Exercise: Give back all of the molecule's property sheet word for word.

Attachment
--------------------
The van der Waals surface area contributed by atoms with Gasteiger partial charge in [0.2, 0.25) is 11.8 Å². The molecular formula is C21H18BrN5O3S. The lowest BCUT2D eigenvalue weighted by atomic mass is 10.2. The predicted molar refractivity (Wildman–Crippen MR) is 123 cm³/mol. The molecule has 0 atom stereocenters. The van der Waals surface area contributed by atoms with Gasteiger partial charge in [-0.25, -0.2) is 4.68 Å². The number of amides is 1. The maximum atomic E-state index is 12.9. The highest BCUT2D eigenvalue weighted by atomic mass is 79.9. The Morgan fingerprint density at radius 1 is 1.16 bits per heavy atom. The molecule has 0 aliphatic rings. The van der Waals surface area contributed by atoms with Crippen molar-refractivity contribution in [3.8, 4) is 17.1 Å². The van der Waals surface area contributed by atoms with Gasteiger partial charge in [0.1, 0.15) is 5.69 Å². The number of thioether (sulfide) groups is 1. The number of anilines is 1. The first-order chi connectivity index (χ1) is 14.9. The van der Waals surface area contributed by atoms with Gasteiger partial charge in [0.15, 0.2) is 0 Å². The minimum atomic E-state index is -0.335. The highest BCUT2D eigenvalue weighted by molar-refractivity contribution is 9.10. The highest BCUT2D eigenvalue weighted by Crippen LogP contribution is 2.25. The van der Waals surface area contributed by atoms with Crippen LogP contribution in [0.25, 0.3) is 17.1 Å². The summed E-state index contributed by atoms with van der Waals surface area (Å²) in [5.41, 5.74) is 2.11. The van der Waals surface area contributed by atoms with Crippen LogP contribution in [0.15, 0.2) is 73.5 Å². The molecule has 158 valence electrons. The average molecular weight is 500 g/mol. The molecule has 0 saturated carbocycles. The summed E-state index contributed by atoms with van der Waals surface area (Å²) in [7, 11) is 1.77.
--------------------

The van der Waals surface area contributed by atoms with Gasteiger partial charge in [0.2, 0.25) is 11.8 Å². The molecular formula is C21H18BrN5O3S. The lowest BCUT2D eigenvalue weighted by atomic mass is 10.2. The predicted molar refractivity (Wildman–Crippen MR) is 123 cm³/mol. The molecule has 0 atom stereocenters. The van der Waals surface area contributed by atoms with Gasteiger partial charge in [-0.25, -0.2) is 4.68 Å². The number of amides is 1. The maximum atomic E-state index is 12.9. The highest BCUT2D eigenvalue weighted by atomic mass is 79.9. The Morgan fingerprint density at radius 1 is 1.16 bits per heavy atom. The molecule has 0 aliphatic rings. The van der Waals surface area contributed by atoms with Crippen molar-refractivity contribution in [3.8, 4) is 17.1 Å². The van der Waals surface area contributed by atoms with Gasteiger partial charge in [0.1, 0.15) is 5.69 Å². The number of thioether (sulfide) groups is 1. The number of anilines is 1. The first-order chi connectivity index (χ1) is 14.9. The van der Waals surface area contributed by atoms with Gasteiger partial charge in [0.15, 0.2) is 0 Å². The minimum atomic E-state index is -0.335. The highest BCUT2D eigenvalue weighted by molar-refractivity contribution is 9.10. The highest BCUT2D eigenvalue weighted by Crippen LogP contribution is 2.25. The van der Waals surface area contributed by atoms with Crippen LogP contribution in [0.25, 0.3) is 17.1 Å². The summed E-state index contributed by atoms with van der Waals surface area (Å²) in [5.41, 5.74) is 2.11. The van der Waals surface area contributed by atoms with Crippen LogP contribution in [0.15, 0.2) is 73.5 Å². The molecule has 158 valence electrons. The average molecular weight is 500 g/mol. The molecule has 0 saturated carbocycles. The summed E-state index contributed by atoms with van der Waals surface area (Å²) in [7, 11) is 1.77.